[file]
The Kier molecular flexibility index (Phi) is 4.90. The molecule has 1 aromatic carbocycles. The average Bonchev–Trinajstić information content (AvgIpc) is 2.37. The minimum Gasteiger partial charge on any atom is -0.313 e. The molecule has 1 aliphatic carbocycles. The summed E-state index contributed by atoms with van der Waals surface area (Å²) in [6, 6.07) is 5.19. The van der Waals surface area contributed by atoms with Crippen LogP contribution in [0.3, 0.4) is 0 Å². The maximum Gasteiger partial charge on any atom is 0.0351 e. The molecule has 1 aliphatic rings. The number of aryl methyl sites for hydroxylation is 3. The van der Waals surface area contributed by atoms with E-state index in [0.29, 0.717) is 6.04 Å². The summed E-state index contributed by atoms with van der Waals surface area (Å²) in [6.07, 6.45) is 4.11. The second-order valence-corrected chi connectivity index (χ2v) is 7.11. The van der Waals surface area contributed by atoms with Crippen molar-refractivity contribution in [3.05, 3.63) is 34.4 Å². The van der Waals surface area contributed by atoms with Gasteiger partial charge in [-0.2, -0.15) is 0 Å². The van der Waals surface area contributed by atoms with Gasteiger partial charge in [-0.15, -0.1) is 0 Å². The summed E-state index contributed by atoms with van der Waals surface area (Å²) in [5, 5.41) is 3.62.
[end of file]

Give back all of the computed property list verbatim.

The Kier molecular flexibility index (Phi) is 4.90. The molecule has 1 aromatic carbocycles. The average Bonchev–Trinajstić information content (AvgIpc) is 2.37. The minimum Gasteiger partial charge on any atom is -0.313 e. The molecule has 1 aliphatic carbocycles. The summed E-state index contributed by atoms with van der Waals surface area (Å²) in [6, 6.07) is 5.19. The van der Waals surface area contributed by atoms with Crippen LogP contribution in [0.3, 0.4) is 0 Å². The maximum Gasteiger partial charge on any atom is 0.0351 e. The molecule has 1 aliphatic rings. The number of aryl methyl sites for hydroxylation is 3. The van der Waals surface area contributed by atoms with E-state index in [0.29, 0.717) is 6.04 Å². The summed E-state index contributed by atoms with van der Waals surface area (Å²) in [6.07, 6.45) is 4.11. The second-order valence-corrected chi connectivity index (χ2v) is 7.11. The van der Waals surface area contributed by atoms with Crippen molar-refractivity contribution in [3.05, 3.63) is 34.4 Å². The van der Waals surface area contributed by atoms with Gasteiger partial charge in [-0.2, -0.15) is 0 Å². The van der Waals surface area contributed by atoms with Gasteiger partial charge in [-0.15, -0.1) is 0 Å². The summed E-state index contributed by atoms with van der Waals surface area (Å²) in [5, 5.41) is 3.62.